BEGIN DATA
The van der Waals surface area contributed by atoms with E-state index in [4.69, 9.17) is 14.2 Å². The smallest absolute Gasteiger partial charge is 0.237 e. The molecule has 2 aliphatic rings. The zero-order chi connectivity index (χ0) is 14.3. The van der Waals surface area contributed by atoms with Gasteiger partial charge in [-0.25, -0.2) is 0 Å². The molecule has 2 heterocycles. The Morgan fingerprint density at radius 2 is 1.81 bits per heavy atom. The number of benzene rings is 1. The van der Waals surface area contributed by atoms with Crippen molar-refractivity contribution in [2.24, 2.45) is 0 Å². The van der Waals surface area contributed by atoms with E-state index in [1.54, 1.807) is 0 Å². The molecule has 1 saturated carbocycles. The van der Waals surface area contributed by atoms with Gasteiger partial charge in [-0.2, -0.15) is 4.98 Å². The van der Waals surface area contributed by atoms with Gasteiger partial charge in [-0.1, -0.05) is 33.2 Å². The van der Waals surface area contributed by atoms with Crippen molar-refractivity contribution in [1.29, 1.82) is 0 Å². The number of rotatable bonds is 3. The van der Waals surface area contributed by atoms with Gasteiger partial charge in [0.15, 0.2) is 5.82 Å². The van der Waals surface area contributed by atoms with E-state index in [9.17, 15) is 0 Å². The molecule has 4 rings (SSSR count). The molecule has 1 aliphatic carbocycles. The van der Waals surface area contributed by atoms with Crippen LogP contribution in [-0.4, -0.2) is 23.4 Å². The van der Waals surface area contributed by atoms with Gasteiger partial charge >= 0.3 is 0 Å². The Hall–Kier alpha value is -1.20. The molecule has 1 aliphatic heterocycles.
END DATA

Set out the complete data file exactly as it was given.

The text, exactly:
The van der Waals surface area contributed by atoms with E-state index in [4.69, 9.17) is 14.2 Å². The smallest absolute Gasteiger partial charge is 0.237 e. The molecule has 2 aliphatic rings. The zero-order chi connectivity index (χ0) is 14.3. The van der Waals surface area contributed by atoms with Gasteiger partial charge in [-0.25, -0.2) is 0 Å². The molecule has 2 heterocycles. The Morgan fingerprint density at radius 2 is 1.81 bits per heavy atom. The number of benzene rings is 1. The van der Waals surface area contributed by atoms with Crippen molar-refractivity contribution in [2.24, 2.45) is 0 Å². The van der Waals surface area contributed by atoms with E-state index in [1.54, 1.807) is 0 Å². The molecule has 1 saturated carbocycles. The van der Waals surface area contributed by atoms with Gasteiger partial charge in [-0.2, -0.15) is 4.98 Å². The van der Waals surface area contributed by atoms with Gasteiger partial charge in [-0.1, -0.05) is 33.2 Å². The van der Waals surface area contributed by atoms with Crippen molar-refractivity contribution in [1.29, 1.82) is 0 Å². The number of rotatable bonds is 3. The van der Waals surface area contributed by atoms with Gasteiger partial charge in [0.15, 0.2) is 5.82 Å². The van der Waals surface area contributed by atoms with E-state index in [9.17, 15) is 0 Å². The molecule has 4 rings (SSSR count). The molecule has 1 aliphatic carbocycles. The van der Waals surface area contributed by atoms with Crippen LogP contribution in [-0.4, -0.2) is 23.4 Å². The van der Waals surface area contributed by atoms with Gasteiger partial charge >= 0.3 is 0 Å². The Hall–Kier alpha value is -1.20. The molecule has 1 aliphatic heterocycles.